Thanks Flyer. It is a problem if the article lede says "women are overwhelmingly the victims of domestic violence worldwide/on a global scale", but we mean "women are overwhelmingly the victims of intimate partner violence". We are using the broader definition here, so we can't be moving back and forth between them. Agreed, we cannot go beyond what the sources say. The article seems to clearly say there are issues of reporting (and that non-reporting may disproportionately affect men, children, LGBTQ etc due to stigma, and in the case of LGBTQ persons a lack of legal protections). The sources say that too. In those circumstances, it may be better for us to say "The World Health Organization (WHO) says women are overwhelmingly the victims" (assuming they do). Rather than saying it in our own voice as the truth. I think that does perhaps deserve some discussion. The claim that women are "overwhelmingly" the victims is quite a bold and sweeping statement in our voice, and I don't think there is any way to read that that doesn't suggest the opposite (ie that male victims are few, whether LGBTQ, children, elderly, or heterosexual male partners). I am not convinced either way at this point, but I am not sure these issues have been properly explored.--Darryl Kerrigan (talk) 18:58, 3 July 2019 (UTC)
Darryl Kerrigan, like we both agree on, we can only go by what the literature states with due weight. The literature states both -- that women are overwhelmingly the victims of domestic violence worldwide/on a global scale, and that women are overwhelmingly the victims of intimate partner violence worldwide/on a global scale. It is not up to us to try to figure out if they mean domestic violence in a strict sense when stating "domestic violence." I only brought it up because you were questioning the literature and how we present the information in the lead, and I know that intimate partner violence and domestic violence are often used interchangeably. That stated, the second source currently in the lead for the "victims of domestic violence are overwhelmingly women" part does use the terms interchangeably; so we have some insight on the matter in that regard. Either way, it is still up to us to stick to the sources per WP:STICKTOTHESOURCES. As for stating "victims of domestic violence are overwhelmingly women" in Wikipedia's voice, WP:WIKIVOICE in this case means not stating opinions as facts and not stating seriously contested assertions as facts. That victims of domestic violence are overwhelmingly women is never presented as an opinion in the literature; it is always presented as a fact, and it's not a seriously contested fact in the literature. Even the researchers who argue that women are as aggressive as men are in their intimate partner relationships are clear that women are usually the victims. Their aggressiveness is sometimes attributed to self-defense or to other things by those researchers. See what Aquillion stated above. To attribute "victims of domestic violence are overwhelmingly women" to any one source via in-text attribution would be misleading WP:In-text attribution because the literature, not just one source, states that. I appreciate you weighing in on this, but we are going to have to agree to disagree on this matter. Flyer22 Reborn (talk) 13:20, 4 July 2019 (UTC)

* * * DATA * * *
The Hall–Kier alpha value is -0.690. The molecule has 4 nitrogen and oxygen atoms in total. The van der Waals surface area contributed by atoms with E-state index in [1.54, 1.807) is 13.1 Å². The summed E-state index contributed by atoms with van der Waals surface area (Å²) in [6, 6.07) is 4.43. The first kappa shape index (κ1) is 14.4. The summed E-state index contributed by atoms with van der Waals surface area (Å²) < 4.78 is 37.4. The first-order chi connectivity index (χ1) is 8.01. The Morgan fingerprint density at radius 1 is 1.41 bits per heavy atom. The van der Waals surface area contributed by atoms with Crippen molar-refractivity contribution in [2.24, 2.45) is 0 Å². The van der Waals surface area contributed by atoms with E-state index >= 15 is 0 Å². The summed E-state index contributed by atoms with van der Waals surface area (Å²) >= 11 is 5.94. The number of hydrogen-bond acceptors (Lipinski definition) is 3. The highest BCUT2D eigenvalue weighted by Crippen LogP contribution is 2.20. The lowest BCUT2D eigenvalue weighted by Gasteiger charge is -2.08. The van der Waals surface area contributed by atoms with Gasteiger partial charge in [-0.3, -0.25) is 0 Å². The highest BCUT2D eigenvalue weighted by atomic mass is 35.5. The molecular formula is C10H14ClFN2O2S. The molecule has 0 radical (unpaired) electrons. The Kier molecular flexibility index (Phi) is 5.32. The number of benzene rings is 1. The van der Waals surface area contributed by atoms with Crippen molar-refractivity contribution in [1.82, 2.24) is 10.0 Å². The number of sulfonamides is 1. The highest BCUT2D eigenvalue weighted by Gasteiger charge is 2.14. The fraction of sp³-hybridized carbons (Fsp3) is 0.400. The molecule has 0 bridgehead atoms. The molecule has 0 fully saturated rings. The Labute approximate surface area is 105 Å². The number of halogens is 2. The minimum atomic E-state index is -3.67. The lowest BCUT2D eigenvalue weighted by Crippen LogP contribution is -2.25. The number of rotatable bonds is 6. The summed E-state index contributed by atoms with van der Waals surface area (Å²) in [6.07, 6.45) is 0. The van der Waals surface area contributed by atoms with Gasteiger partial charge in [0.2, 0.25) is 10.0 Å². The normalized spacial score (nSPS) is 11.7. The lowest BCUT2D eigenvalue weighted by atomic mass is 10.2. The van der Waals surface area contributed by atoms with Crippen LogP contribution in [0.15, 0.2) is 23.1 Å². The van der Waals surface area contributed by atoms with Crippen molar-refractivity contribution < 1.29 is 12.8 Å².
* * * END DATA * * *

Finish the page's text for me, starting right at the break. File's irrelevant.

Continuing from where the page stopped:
Thanks for your comments. I am not sure we do disagree, as I don't think I have personally reached a conclusion. I was just a bit resistant to a quick close of the RfC. Thanks again.--Darryl Kerrigan (talk) 17:18, 4 July 2019 (UTC)
  • No,, let's get this resolved The dispute is ongoing simply because the protagonists fail to produce data and then agree which data is valid. There are well established ways to do this. Those who want to keep 'overwhelming' are failing to produce the figures to support the claim. The myth that DV is overwhelmingly against women is used to diminish the significance of men's experience.The Equalogist (talk) 08:51, 7 July 2019 (UTC)
There is nothing to resolve. And the suggestion that the statement is a myth is a myth. Flyer22 Reborn (talk) 15:23, 7 July 2019 (UTC)
I am not sure whether that is true or not. There is literature mentioned in this article that globally LGBTQ persons under report more than other groups, same for men (due to the stigmas facing them). We know that this is a blind spot (ie that we don't really know how many men, LGBTQ persons etc are not reporting). In that context, can we really say that notwithstanding the fact that we don't really know how many men and LGBTQ individuals are victims, women are "overwhelmingly" the victims? Can we say it is a myth, when we know we have a blind spot there? I am not sure we can.--Darryl Kerrigan (talk) 18:30, 8 July 2019 (UTC)